Golden-crowned kinglets are very busy birds. They seldom stop to absorb the warmth of the sun or pose for a photograph.
They are constantly searching for food.
It would seem logical to conclude this bird is picking seeds out of the western red cedar cones.
Actually, I suspect it is searching among the cones for insects.
Golden-crowned kinglets are primarily predators, even though they are similar in weight to a hummingbirds. This means the tiny creatures which they consume are minuscule.
If you look closely near the yellow stripe on top of this bird's head, you can see just a hint of reddish-orange. The orange or red coloring indicates the bird is male. The very small amount makes me suspect it is still fairly young.
This second male has a much more extensive red-orange stripe, which implies he is fully mature.
After the leaves fall and the foliage thins, kinglets are somewhat easier to see. Plus, when it gets cold They seem to come down from the treetops and spend more time searching for food near my eye level.
They search quickly. If you blink, they are gone.
This bird is hanging upside down with its wings extended for takeoff. At the same time, its head has already turned right side up and he appears to be focused on his next meal.
At a few tenths of an ounce, even a clump of moss can hold a kinglet's weight while it searches for tiny mite-sized creatures.
In a spilt second the inspection is done.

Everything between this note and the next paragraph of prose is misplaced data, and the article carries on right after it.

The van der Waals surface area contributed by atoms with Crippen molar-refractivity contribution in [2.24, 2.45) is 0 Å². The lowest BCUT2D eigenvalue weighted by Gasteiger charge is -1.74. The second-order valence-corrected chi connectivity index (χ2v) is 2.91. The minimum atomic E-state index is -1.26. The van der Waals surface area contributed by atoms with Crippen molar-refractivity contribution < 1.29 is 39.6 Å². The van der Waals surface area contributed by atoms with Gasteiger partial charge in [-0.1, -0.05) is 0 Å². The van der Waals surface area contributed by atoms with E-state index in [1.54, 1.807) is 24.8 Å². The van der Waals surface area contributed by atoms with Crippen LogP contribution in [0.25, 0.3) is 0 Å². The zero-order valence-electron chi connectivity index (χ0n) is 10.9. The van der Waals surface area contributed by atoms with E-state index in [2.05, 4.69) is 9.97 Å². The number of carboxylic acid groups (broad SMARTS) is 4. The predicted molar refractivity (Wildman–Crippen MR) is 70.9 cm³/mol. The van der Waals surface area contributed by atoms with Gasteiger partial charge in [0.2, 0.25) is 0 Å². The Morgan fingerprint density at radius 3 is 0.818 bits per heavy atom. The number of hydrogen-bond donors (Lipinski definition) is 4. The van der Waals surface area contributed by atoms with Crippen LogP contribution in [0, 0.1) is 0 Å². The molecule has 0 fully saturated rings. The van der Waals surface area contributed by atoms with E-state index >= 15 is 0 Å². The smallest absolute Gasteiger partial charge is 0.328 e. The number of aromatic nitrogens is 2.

Given a profile view it can be nearly impossible to tell a male from a female - unless he raises his reddish crest.
Sometimes just a hint of color shows through the yellow stripe. Birds of North America (See the citation below) also mentions that golden-crown kinglets have a single tiny feather which covers each nostril. I suppose this feather helps to retain body heat. So far, I have been unable to catch a close up of one of these tiny feathers.
It certainly gives me something to shoot for.
I do believe the tiny bit of fuzz at the end of this bird's beak is actually an insect, spider or mite. Imagine how many thousands of these tiny creatures he must eat to fuel his frenetic pace.
During this December, my most surprising kinglet encounter was in this marshy area near Elderberry Island. The tiny kinglet came down and began searching the frozen surface of the water.
Birds of North America (BNA) does mention that in the winter kinglets will eat a small amount of vegetable matter.
My best guess is that he is searching for tiny windblown seeds drifting across ice.
Even with the temperature below freezing, the kinglet jumps around the ice with its normal, frantic pace. BNA says these tiny birds can survive in weather as cold as -40 degrees centigrade.
Given their special and unique skills, I suppose a sunny winter afternoon is like a warm walk in the park to a golden-crowned kinglet.
Have a great day on Union Bay...where nature live in the city!
PS: David Zuckerman sent in a interesting update to last week's post. Scroll down to read the rest of last week's story.
On another note during yesterday's Christmas Bird Count a young, eagle-eyed bird counter spotted a coyote on Canoe Island, just south of the Union Bay Natural Area. Given the demise of the coyotes last summer it is nice to know there is at least one still with us. Go Canidae!
Swanson, David L., James L. Ingold and Robert Galati. (2012). Golden-crowned Kinglet (Regulus satrapa), The Birds of North America (P. G. Rodewald, Ed.). Ithaca: Cornell Lab of Ornithology; Retrieved from the Birds of North America: https://birdsna.org/Species-Account/bna/species/gockin